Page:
Baclofen acts as a GABA-B receptor agonist in the spinal cord. GABA-B is one of the subtypes of GABA receptors besides GABA-A and GABA-C. Unlike GABA-A and GABA-C receptors, which form ligand-gated chloride channels, GABA-B is a part of the G-protein-coupled receptor family that acts by decreasing Ca2+ and increasing K+ membrane conductance. These actions hyperpolarize neurons to inhibit neurotransmitter release.
GABA-B receptors are mostly found in the cerebral cortex and dorsal horn of the spinal cord. Baclofen, as a GABA-B agonist receptor, is beneficial in treating spasticity seen in spinal cord disease. On the other hand, it is less effective in treating spasticity in stroke and other brain diseases.
Spasticity can include abnormal muscle tightness and stiffness, spasms, and prolonged involuntary contractions, resulting in pain. Baclofen is used to relieve the spasticity of voluntary muscle in several spinal cord diseases, including multiple sclerosis, tumors, syringomyelia, amyotrophic lateral sclerosis, cerebral palsy, motor neuron disease, transverse myelitis, and traumatic cord injury.
Dystonia is a syndrome of involuntary movement characterized by prolonged muscle contractions leading to sustained, twisted, repetitive, or otherwise abnormal postures. Most benefit is derived from the pediatric population where intrathecal baclofen is used for patients with dystonia and spasticity (e.g. from cerebral palsy). There are fewer side effects in this method of administration than orally.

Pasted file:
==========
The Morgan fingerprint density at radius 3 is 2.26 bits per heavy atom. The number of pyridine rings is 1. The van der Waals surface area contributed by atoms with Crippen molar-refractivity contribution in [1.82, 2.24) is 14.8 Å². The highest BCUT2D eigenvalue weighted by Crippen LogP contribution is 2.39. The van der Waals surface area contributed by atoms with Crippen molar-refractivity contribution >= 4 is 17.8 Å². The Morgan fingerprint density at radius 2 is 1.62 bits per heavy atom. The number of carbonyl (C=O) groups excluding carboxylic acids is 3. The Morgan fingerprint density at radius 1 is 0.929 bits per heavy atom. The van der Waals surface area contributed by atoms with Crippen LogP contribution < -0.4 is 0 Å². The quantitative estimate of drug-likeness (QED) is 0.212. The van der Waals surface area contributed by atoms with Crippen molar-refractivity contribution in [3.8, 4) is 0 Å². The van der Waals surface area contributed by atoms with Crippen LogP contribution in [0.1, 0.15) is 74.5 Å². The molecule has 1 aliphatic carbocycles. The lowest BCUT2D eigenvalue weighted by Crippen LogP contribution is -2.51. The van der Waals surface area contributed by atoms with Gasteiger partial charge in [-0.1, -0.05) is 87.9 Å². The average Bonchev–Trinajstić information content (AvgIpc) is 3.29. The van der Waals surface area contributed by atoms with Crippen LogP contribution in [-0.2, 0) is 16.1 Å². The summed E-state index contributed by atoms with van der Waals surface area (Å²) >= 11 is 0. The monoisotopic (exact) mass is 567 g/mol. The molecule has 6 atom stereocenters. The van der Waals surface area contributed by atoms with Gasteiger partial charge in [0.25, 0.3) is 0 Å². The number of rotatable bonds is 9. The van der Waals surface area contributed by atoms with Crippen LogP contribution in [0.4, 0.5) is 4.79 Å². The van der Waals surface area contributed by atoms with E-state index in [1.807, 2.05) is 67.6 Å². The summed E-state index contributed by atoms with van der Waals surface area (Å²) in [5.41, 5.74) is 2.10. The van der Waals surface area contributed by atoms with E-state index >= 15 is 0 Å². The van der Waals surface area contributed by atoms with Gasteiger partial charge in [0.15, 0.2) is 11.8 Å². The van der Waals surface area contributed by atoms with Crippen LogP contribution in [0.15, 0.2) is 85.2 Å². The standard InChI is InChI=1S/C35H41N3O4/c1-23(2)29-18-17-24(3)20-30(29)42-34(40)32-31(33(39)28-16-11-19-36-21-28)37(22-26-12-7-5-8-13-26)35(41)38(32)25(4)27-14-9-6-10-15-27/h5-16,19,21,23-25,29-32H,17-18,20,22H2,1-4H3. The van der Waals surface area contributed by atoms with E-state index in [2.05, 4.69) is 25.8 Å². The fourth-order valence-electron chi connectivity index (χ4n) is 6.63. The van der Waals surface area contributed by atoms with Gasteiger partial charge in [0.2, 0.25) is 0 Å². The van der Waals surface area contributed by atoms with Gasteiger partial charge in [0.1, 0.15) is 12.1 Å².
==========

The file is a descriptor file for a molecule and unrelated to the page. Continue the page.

Multiple sclerosis is a chronic disease characterized by a demyelinating inflammatory process of the central nervous system. Spasticity can occur in multiple sclerosis, resulting in impaired daily life activities. Baclofen is used as a first-line treatment for treating spasticity in multiple sclerosis patients.
The most common side effect of baclofen treatment is CNS depression. This includes drowsiness and sedation (up to 65% reported cases). Patients taking this medication should be educated to avoid driving or any other activities that require alertness.
Nausea has been seen in 4-12% of patients taking baclofen. It can occur when the patient starts using baclofen, and when the dose of the medication increased. It can last 2-3 days.
Baclofen should be tapered gradually due to severe withdrawal symptoms. Abrupt baclofen withdrawal can induce altered mental status, hyperthermia, rebound spasticity, multiple organ failure, and rhabdomyolysis.
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